Paul Merson says shirt sponsorship should not be a gamble for top-flight clubs
Former England international Paul Merson has hit out at “lazy” Premier League clubs for signing sponsorship deals with betting companies and insists there is still a stigma attached to gambling addiction.
Merson’s own battles with gambling, alcohol and drug addiction are well-known, with the 54-year-old speaking openly about his issues in recent years.
But while alcohol sponsorship has been largely curtailed, with any such deal no longer permitted on shirts, gambling advertising continues to be rife within the sport.
Nine Premier League clubs will sport betting firm sponsorship on either the front of their shirts or on the sleeve in the upcoming season.
Merson – who has announced his support of Recoverlution, a new online addiction recovery hub – believes those clubs should be doing more to keep gambling from becoming a main focus of the league.
“I think it is lazy,” the ex-Arsenal forward told the PA news agency.
“If you look at the big six, six of the biggest clubs in the world, none of them have gambling on their shirts.
“We are in the day and age where we have the best league in the world, one of the best products anywhere in the world is the Premier League.
Having it plastered onto the front of their shirts and on those shirts that adult fans buy, it doesn't send a good message. It is lazy.
“I don’t know a company that wouldn’t want to sponsor a Premier League club and I just think it is lazy, lazy work to just go out and get gambling advertising.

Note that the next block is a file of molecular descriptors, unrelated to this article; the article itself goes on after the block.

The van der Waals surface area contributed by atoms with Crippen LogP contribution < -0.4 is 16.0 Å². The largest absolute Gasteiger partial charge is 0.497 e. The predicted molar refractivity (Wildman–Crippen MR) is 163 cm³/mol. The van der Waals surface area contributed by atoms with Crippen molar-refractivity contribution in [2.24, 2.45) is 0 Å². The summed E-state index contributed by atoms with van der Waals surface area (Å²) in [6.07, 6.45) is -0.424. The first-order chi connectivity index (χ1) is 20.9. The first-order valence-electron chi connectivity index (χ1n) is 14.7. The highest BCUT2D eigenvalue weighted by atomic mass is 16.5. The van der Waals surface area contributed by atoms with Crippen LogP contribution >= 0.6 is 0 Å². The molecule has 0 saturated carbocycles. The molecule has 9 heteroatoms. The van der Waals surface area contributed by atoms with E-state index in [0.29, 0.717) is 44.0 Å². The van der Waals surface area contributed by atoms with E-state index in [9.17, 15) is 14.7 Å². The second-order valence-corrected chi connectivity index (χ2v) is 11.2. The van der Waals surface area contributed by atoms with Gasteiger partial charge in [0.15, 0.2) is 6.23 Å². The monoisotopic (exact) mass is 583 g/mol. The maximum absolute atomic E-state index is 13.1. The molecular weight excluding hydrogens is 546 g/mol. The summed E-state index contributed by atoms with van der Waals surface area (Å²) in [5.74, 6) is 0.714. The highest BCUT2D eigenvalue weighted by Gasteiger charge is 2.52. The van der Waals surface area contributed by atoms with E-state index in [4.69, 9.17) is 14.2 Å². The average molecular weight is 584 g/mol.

“Having it plastered onto the front of their shirts and on those shirts that adult fans buy, it doesn’t send a good message. It is lazy.”
Merson told PA that gambling was the “worst” addiction he has suffered from, with drugs and alcohol also having caused issues throughout his life.
But he feels other addictions have been taken more seriously, citing the lack of alcohol sponsorship in the Premier League as a prime example.
“They clamped down on alcohol sponsors but people still drink so gambling advertising needs to be calmed down now, 100 per cent,” he added.
“I think it shows the stigma is still there with gambling, people say ‘just don’t do it’.
“I’m not saying ban gambling forever, of course not. If you can have a bet, control it and enjoy it, fair play to you.
“But before the game on TV, at half-time, on the shirts, on the boards around the pitch. It is too much.
“That’s why I’m so passionate about Recoverlution, it is for 24/7 and it’s anonymous if people want to go on.
“There is a stigma still out there, one in 10 people still think it is a weakness, not an illness.”
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